Despite the emergence of pharmacogenomics as a practical diagnostic option, many practitioners know little about it, said Sandra Oh Clarke, R.Ph., senior director, certification development and CE liaison in the ASHP Office of Resources Development, and former director of ASHP’s Section of Clinical Specialists and Scientists.

“We have a big knowledge gap,” she said. “The information is out there. What we need is a way to communicate the value of pharmacogenomics to clinicians and bring the technology to the bedside.”

ASHP’s Section of Clinical Specialists and Scientists’ (SCSS) Advisory Group on Emerging Sciences evaluates and implements recommendations of the ASHP 2008 Task Force on Science and assesses potential policy issues related to the emerging sciences. The group is currently developing several major initiatives for members who are involved or interested in research, including a resource center on ASHP’s website and proposed CE programs at the 2012 Midyear Clinical Meeting.

“Emerging sciences will play a big part in the future of pharmacy practice,” said Dr. Valgus, who chairs ASHP’s advisory group. “Almost anyone who cares for patients, regardless of specialty, will eventually need to understand them, particularly pharmacogenomics.”

Deadline for 2012 ASHP Foundation Pharmacy Residency Excellence Awards Applications

Filed under: Calendar Event — Tags: , , — jmilford @ 5:15 pm

ASHP Summer Meeting & House of Delegates Meeting

Filed under: Calendar Event — Tags: , , , , , — jmilford @ 4:04 pm

Regional Delegate Conferences

Filed under: Calendar Event — Tags: , , — jmilford @ 4:03 pm

Children’s New Pharmacy Model a Resounding Success

Richard Sakai, Pharm.D., FASHP, FCSHP

In 1998, Richard Sakai, Pharm.D., FASHP, FCSHP, became the director of pharmacy service at the 358-bed Children’s Hospital Central California (CHCC) in Madera. For Dr. Sakai, it was a homecoming of sorts. Nearly 20 years earlier, he had left the same hospital to continue his career at several other health systems across California. On his return, Dr. Sakai observed a pretty solid pharmacy program, albeit one that was a bit too centralized in its approach to patient care.

Dr. Sakai had picked up a few ideas in his travels. One thing he noticed was how a decentralized pharmacy could increase patient safety and allow pharmacists to apply and hone their clinical skills. In California, where most health-system pharmacists have a Pharm.D. degree and don’t want to spend much time in a central pharmacy, that flexibility was important.

Integrating Pharmacists into Care Units 

Although he brought his vision to bear on CHCC, Dr. Sakai steered away from the prototypical decentralized pharmacy model (typified by satellite pharmacies located near patient care units). Instead, he persuaded the nursing and medical staff to provide pharmacists with space on the units themselves.

Jessie Kim, Pharm.D., checks a medication order.

“Over the years, I found that pharmacists tended to stay in the satellites because orders and questions continually came in. They just wait for ‘customers’ in their little office,” said Dr. Sakai. “Our pharmacists, though, have become integrated directly into the units, and they join team rounds. They can break away, if necessary, to process and validate orders, but they avoid getting bogged down in dispensing activities. To handle those functions, we have robust technology in our central pharmacy.”

Even pharmacists stationed in the central pharmacy provide clinical services—in fact, they are responsible for at least as many interventions as their colleagues out on the units because the central pharmacy operates around the clock. Decentralized pharmacists are on duty 10.5 hours a day. Because of the pharmacy staff’s frequent participation in clinical functions, added Dr. Sakai, they are considered essential components of the health care team. “The end result is that we enjoy a team approach to both dispensing and clinical services,” he said.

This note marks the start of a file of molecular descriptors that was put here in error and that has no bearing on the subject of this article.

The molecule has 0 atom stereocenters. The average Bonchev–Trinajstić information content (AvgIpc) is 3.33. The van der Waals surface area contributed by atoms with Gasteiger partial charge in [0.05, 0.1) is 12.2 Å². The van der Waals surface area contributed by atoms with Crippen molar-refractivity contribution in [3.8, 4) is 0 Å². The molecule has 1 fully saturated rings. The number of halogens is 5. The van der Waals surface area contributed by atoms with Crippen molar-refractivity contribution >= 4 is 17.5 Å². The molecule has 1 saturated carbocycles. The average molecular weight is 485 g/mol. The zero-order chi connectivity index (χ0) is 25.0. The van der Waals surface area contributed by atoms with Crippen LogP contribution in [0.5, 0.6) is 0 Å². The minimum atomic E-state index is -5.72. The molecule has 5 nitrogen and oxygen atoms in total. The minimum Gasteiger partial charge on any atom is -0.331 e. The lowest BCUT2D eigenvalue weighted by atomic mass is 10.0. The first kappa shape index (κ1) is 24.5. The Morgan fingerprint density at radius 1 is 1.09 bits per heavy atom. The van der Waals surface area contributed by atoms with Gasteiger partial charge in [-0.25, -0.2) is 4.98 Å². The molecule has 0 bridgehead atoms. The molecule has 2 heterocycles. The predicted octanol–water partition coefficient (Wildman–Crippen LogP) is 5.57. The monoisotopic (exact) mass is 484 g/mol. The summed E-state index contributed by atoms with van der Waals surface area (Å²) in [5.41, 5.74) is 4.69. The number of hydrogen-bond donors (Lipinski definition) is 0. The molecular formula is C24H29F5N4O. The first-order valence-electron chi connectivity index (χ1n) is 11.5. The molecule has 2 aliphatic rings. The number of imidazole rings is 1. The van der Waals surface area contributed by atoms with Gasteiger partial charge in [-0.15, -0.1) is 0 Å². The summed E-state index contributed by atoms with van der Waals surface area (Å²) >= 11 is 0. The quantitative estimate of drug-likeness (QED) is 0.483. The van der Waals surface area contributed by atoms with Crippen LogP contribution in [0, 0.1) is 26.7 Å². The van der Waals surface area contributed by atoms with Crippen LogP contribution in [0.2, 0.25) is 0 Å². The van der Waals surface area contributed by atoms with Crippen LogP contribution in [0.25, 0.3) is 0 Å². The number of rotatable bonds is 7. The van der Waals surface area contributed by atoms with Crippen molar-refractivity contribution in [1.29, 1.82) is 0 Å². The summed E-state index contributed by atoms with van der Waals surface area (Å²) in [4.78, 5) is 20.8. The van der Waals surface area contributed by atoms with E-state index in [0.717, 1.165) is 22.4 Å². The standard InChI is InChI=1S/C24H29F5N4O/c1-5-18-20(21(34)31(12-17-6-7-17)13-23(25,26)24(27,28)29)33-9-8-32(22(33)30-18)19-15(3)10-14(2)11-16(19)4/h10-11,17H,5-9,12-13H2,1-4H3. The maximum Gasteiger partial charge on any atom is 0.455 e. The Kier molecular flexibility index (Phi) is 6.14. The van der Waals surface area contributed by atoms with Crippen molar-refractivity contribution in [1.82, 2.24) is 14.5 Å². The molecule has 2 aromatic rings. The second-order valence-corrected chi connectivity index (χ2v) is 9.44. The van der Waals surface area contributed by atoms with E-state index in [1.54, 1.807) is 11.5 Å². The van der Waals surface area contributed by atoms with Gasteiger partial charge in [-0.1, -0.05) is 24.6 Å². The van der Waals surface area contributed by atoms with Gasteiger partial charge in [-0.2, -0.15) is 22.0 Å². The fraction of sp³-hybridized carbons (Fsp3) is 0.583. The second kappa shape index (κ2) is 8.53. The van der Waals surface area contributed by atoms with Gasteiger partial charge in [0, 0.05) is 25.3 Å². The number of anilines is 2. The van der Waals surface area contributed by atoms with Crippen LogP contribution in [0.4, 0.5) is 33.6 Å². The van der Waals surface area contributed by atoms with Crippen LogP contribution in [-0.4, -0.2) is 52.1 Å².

Shift in Attitude

That observation squares with the experience of Dave Hebert, Pharm.D., pediatric critical care pharmacist. Dr. Hebert has worked at CHCC for three decades, and he cannot recall a time when the medical staff was so openly reliant on his pharmacologic expertise. He attributes the shift in attitude to decentralization.

“The physicians walk by and want to enter an order into the computer. They also want my advice a lot of the time, and I am right there as a lead pharmacist to help them,” said Dr. Hebert. For instance, a physician might ask him what dose of Lasix he recommends for a child with low urine output. “They are pulling me in on the analytical side, and they usually follow my advice,” Dr. Hebert said.

Pharmacy technicians have also seen their roles expand. “In our facility, qualified technicians are crucial to provide high-tech distributive services and to support a complex pediatric unit-of-use philosophy for commercially available or extemporaneously compounded drugs,” said Dr. Sakai. “Our technicians have a career ladder, and each level requires greater skills and responsibilities.”

For Chris Dervin, CPht, a robot technician who has been at Children’s for more than nine years, work became decidedly more interesting as its scope expanded. “Everything has evolved; there are added safety measures because of technology, such as bar coding and scanning,” she said. “There is also a greater need to pay close attention to fine details and accuracy, which has made my position more challenging and rewarding.”

 A Reliance on Technology

Fundamental to the practice model’s calculus is technology. The pharmacy holds an impressive array: robotic dispensing, a TPN compounder, automated dispensing cabinets, computerized prescriber order entry, bedside scanning, a repackaging machine, and automated record keeping. A robotic IV admixture machine is on Dr. Sakai’s wish list.

CHCC’s medication-dispensing robot has allowed pharmacists to do more direct patient care.

“We use technology whenever feasible to minimize the time pharmacists spend on tasks like compounding, packaging, dispensing and record keeping,” he said. “That’s had a huge impact on efficiency and increased patient safety. When I see medication errors, they are human errors. The robot doesn’t make mistakes.”

The hospital’s administration has received the decentralized model enthusiastically because, according to Dr. Sakai, they embraced a culture of safety. Support from key physicians and medical staff committees were equally important to the program’s adoption and expansion.

The program’s financial impact certainly helped to foster support as well. For example, during the second quarter of 2011, there were 14,496 pharmacist interventions, 99 percent of which were accepted by prescribers. The resulting cost avoidance totaled nearly $350,000.

Dr. Hebert also credits Dr. Sakai for the success of the practice model.

“It took a director who had the vision to see the pharmacist as much more than someone cloistered in the basement,” he said. “Dr. Sakai finds people who have a passion for their work and he encourages them. When you do that, people feel empowered to do the best that they
possibly can.”